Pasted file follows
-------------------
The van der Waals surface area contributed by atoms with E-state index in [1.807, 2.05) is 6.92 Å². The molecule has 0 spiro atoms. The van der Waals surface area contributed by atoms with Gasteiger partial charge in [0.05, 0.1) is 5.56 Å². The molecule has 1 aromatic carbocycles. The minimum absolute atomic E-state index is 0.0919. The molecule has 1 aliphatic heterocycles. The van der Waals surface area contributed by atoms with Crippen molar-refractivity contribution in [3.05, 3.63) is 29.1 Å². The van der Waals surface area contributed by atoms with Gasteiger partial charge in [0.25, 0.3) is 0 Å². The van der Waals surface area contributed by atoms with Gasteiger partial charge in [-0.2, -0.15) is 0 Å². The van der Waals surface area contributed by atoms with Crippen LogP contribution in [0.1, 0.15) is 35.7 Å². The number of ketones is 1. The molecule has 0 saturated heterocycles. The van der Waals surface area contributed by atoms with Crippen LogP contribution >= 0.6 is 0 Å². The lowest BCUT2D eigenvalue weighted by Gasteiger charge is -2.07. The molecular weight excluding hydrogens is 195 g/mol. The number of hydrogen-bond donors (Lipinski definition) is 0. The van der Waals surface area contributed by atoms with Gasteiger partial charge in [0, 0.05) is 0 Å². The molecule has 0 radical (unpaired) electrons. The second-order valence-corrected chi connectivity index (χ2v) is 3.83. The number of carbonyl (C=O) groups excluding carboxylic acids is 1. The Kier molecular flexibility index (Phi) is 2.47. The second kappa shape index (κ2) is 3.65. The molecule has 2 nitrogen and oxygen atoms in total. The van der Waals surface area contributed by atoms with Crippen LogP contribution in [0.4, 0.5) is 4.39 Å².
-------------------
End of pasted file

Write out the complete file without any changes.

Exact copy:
The van der Waals surface area contributed by atoms with E-state index in [1.807, 2.05) is 6.92 Å². The molecule has 0 spiro atoms. The van der Waals surface area contributed by atoms with Gasteiger partial charge in [0.05, 0.1) is 5.56 Å². The molecule has 1 aromatic carbocycles. The minimum absolute atomic E-state index is 0.0919. The molecule has 1 aliphatic heterocycles. The van der Waals surface area contributed by atoms with Crippen molar-refractivity contribution in [3.05, 3.63) is 29.1 Å². The van der Waals surface area contributed by atoms with Gasteiger partial charge in [0.25, 0.3) is 0 Å². The van der Waals surface area contributed by atoms with Gasteiger partial charge in [-0.2, -0.15) is 0 Å². The van der Waals surface area contributed by atoms with Crippen LogP contribution in [0.1, 0.15) is 35.7 Å². The number of ketones is 1. The molecule has 0 saturated heterocycles. The van der Waals surface area contributed by atoms with Crippen LogP contribution >= 0.6 is 0 Å². The lowest BCUT2D eigenvalue weighted by Gasteiger charge is -2.07. The molecular weight excluding hydrogens is 195 g/mol. The number of hydrogen-bond donors (Lipinski definition) is 0. The van der Waals surface area contributed by atoms with Gasteiger partial charge in [0, 0.05) is 0 Å². The molecule has 0 radical (unpaired) electrons. The second-order valence-corrected chi connectivity index (χ2v) is 3.83. The number of carbonyl (C=O) groups excluding carboxylic acids is 1. The Kier molecular flexibility index (Phi) is 2.47. The second kappa shape index (κ2) is 3.65. The molecule has 2 nitrogen and oxygen atoms in total. The van der Waals surface area contributed by atoms with Crippen LogP contribution in [0.4, 0.5) is 4.39 Å².